The best small trees for small gardens
It's lovely to have the luxury of a large acreage garden, and plenty of space to plant large leafy trees. But many of us live in urban and suburban streets, where space is tight.

These man-made locations are the very places that need trees the most - to bring essential cooling shade to the built environment; and to provide visiting birds somewhere to rest on their journey.

Which trees will fit into these tight spaces? We've selected some of our favourite exotic small trees to squeeze into your garden, however small the space. Take a look at our partner post too, The Best Small Native Trees for Small Gardens, for small native Australian trees.

There's always room for a tree

There's always room for a tree

These images from urban places around the world - Poland, US, Italy - show that however built up the place and however small the space, you can squeeze a tree in.

The main challenge to overcome when growing trees in very manmade environments is getting water to their roots. Hard surfaces are not permeable; rainwater does not trickle through pavement and asphalt as it does through soil and grass.

Setting up irrigation points at the trunk and if possible the drip line - the reach of the outer point of the tree branches - or being diligent about hand watering, will help.

Flowering Trees For Tiny Gardens

crepe myrtle

Our favourite exotic tree for smaller gardens may be the crepe myrtle (Lagerstroemia).
They have lots of interest year-round, so they really earn their keep in a small garden where every centimetre counts.

You'll enjoy beautiful bark in winter, shady foliage in spring, masses of bright pink or white flowers in summer, and rich leaf colour in autumn.

They also take well to hard pruning, should the need arise - we've even seen them grown as tight formal hedging.

Lilac blossom provokes nostalgic romantic feelings in many gardeners. The compact Manchurian or wolf's lilac (Syringa wolfii) is relatively drought tolerant, fast-growing, and bursts into blossom each spring with fragrant flowerheads of pastel purple.

magnolia Susan

Most spring-flowering magnolias are big bold trees, far too large when full-grown for most suburban spaces. Which is a pity as they are stunning in full bloom, especially in a cool-climate garden.

Magnolia Susan is an exception, reaching only 3m across, and flowering from a young age in such spectacular fashion she's worth giving her room to shine.

If you're looking for even more purple and pink to fill your sub-tropical garden with, you can't go past a tibouchina.
Bi-colour Noelene, musk-pink Kathleen, and vibrant purple Alstonville will all reach a few metres high, can be pruned to a single trunk, and - as our nursery tibouchinas regularly are - be cut very hard back to regrow again.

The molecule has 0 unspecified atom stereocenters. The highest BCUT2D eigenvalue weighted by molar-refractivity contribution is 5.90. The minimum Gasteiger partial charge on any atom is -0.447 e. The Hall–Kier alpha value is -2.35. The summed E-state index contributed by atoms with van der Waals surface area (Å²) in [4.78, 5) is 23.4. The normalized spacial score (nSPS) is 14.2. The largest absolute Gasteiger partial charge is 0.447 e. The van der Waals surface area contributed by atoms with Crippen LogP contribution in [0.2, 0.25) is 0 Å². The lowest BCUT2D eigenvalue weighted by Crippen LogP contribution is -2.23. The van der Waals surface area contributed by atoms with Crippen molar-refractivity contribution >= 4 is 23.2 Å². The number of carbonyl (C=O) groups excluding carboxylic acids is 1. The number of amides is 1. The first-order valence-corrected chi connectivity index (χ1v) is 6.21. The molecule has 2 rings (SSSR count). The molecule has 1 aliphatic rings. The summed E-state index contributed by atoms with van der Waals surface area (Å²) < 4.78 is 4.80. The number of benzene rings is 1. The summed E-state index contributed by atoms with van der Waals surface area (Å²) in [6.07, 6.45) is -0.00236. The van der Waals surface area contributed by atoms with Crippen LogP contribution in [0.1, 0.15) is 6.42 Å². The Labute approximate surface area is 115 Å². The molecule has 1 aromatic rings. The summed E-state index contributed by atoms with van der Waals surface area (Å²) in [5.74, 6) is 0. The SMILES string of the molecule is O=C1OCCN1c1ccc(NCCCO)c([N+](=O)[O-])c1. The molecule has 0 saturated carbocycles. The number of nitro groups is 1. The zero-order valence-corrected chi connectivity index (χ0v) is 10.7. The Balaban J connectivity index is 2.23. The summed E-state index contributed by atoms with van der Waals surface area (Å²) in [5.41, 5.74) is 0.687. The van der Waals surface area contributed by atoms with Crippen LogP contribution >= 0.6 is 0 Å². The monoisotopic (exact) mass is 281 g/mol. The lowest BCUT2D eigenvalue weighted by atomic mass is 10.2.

trees in pots

Trees To Grow In Pots

Plenty of trees don't mind being raised in pots, like these trees above - a Norfolk Island pine by a Marrakesh pool, a travellers' palm in a beachy backyard, a callistemon on a Riviera patio, and orange trees in the Netherlands.

potted citrus

Growing trees in large pots helps you find room for them in a smaller space, and helps keep their size to manageable proportions. The pot restricts the root growth, which in turn limits the amount of leafy growth above ground.

In the days pre-central heating, rich Europeans grew their fruit trees in pots, in specially-built rooms called orangeries, where they could shelter the tender plants from the cold over winter.

Bay trees (Laurus nobilis) and olives (Olea) are often pot-grown, have attractive foliage, and are currently very fashionable for urban doorsteps.

Japanese acer

Many enormous rainforest trees find a new home in a much-reduced size when grown indoors; especially those from the ficus family.

The fiddleleaf fig, broad-leaved rubber plant, and small-leaved weeping fig will all develop into huge trees when planted out into a tropical garden; indoors in a pot they stay small enough to fit into single-storey homes.

Japanese acers are very happy in large pots - especially if your soil is on the alkaline, or dry-and-dusty, side, and unsuited to growing these woodland maples.

If you've only got a windowsill, why not try your hand at the ancient art of bonsai? You could grow an acer forest in your lounge room...

foxtail palm

Pocket-Sized Palms for Gardens

The ultimate tall skinny tree has to be the palm tree - it's - all height and no width until you reach the top!

Australian-garden palms don't boast the extreme heights of the Californian Washingtonia palms, affectionately called skydusters; and there's heaps of smaller-sized garden-friendly palms we can enjoy. Dwarf date palms, (Phoenix), grow in small clumps little taller than head high. The golden cane palm (Dypsis) readily clumps and may need thinning out every few years; otherwise it's very front-garden-friendly.

If you have a slender space that faces east or west, position a travellers' palm (Ravenala) along that axis and its flat fan of leaves will turn to catch the sunlight.

Sure, palm trees might drop the odd big leaf now and again, but they need no regular clipping; their broad fronds provide welcome shade; and their slim trunks leave lots of space for planting and playing underneath.

Rooftop trees around the world

Still not convinced you have room for a tree?
Well, if trees can grow in the shallow soil and restricted space of these rooftops in Monaco, Japan, and in the famous Bosco Verticale balconies in Milan, they can grow in your back yard! With modern advances in plant breeding, there's tiny trees for even the most pocket-sized of plots.
So you see - even in the smallest of spaces, there's room for a tree!

Use our Plant Height filter on our website to find one that's the right height for your space. You'll find it on the left side on desktop, and at the end of the screen on mobile.